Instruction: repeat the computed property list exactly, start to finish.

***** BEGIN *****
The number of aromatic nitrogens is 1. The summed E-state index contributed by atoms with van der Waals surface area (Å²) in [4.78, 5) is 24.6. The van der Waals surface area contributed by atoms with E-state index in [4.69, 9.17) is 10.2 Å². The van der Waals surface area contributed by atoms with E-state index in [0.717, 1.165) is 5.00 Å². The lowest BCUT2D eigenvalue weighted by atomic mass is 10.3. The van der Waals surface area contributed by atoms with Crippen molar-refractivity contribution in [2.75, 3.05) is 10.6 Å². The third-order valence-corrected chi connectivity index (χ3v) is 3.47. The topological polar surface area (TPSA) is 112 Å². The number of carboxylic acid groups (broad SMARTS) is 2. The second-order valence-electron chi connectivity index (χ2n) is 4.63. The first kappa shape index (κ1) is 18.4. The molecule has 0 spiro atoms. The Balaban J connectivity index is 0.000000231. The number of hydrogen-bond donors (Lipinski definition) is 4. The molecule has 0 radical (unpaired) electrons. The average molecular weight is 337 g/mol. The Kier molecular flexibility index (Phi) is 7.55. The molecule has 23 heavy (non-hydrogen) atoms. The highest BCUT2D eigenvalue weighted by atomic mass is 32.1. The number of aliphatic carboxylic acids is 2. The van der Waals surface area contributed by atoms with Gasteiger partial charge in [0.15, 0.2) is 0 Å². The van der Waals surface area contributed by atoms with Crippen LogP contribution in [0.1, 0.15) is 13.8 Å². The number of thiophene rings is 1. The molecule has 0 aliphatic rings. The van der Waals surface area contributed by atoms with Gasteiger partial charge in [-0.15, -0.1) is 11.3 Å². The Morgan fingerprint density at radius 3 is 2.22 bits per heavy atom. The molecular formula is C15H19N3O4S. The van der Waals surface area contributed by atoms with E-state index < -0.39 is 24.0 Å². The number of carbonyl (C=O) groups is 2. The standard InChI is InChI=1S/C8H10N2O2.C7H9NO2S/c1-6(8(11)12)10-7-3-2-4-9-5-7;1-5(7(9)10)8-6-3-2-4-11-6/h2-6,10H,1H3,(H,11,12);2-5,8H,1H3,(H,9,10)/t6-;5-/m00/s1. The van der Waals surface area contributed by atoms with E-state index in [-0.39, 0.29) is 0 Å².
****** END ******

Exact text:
The number of aromatic nitrogens is 1. The summed E-state index contributed by atoms with van der Waals surface area (Å²) in [4.78, 5) is 24.6. The van der Waals surface area contributed by atoms with E-state index in [4.69, 9.17) is 10.2 Å². The van der Waals surface area contributed by atoms with E-state index in [0.717, 1.165) is 5.00 Å². The lowest BCUT2D eigenvalue weighted by atomic mass is 10.3. The van der Waals surface area contributed by atoms with Crippen molar-refractivity contribution in [2.75, 3.05) is 10.6 Å². The third-order valence-corrected chi connectivity index (χ3v) is 3.47. The topological polar surface area (TPSA) is 112 Å². The number of carboxylic acid groups (broad SMARTS) is 2. The second-order valence-electron chi connectivity index (χ2n) is 4.63. The first kappa shape index (κ1) is 18.4. The molecule has 0 spiro atoms. The Balaban J connectivity index is 0.000000231. The number of hydrogen-bond donors (Lipinski definition) is 4. The molecule has 0 radical (unpaired) electrons. The average molecular weight is 337 g/mol. The Kier molecular flexibility index (Phi) is 7.55. The molecule has 23 heavy (non-hydrogen) atoms. The highest BCUT2D eigenvalue weighted by atomic mass is 32.1. The number of aliphatic carboxylic acids is 2. The van der Waals surface area contributed by atoms with Gasteiger partial charge in [0.15, 0.2) is 0 Å². The van der Waals surface area contributed by atoms with Crippen LogP contribution in [0.1, 0.15) is 13.8 Å². The number of thiophene rings is 1. The molecule has 0 aliphatic rings. The van der Waals surface area contributed by atoms with Gasteiger partial charge in [-0.15, -0.1) is 11.3 Å². The Morgan fingerprint density at radius 3 is 2.22 bits per heavy atom. The molecular formula is C15H19N3O4S. The van der Waals surface area contributed by atoms with E-state index < -0.39 is 24.0 Å². The number of carbonyl (C=O) groups is 2. The standard InChI is InChI=1S/C8H10N2O2.C7H9NO2S/c1-6(8(11)12)10-7-3-2-4-9-5-7;1-5(7(9)10)8-6-3-2-4-11-6/h2-6,10H,1H3,(H,11,12);2-5,8H,1H3,(H,9,10)/t6-;5-/m00/s1. The van der Waals surface area contributed by atoms with E-state index in [-0.39, 0.29) is 0 Å².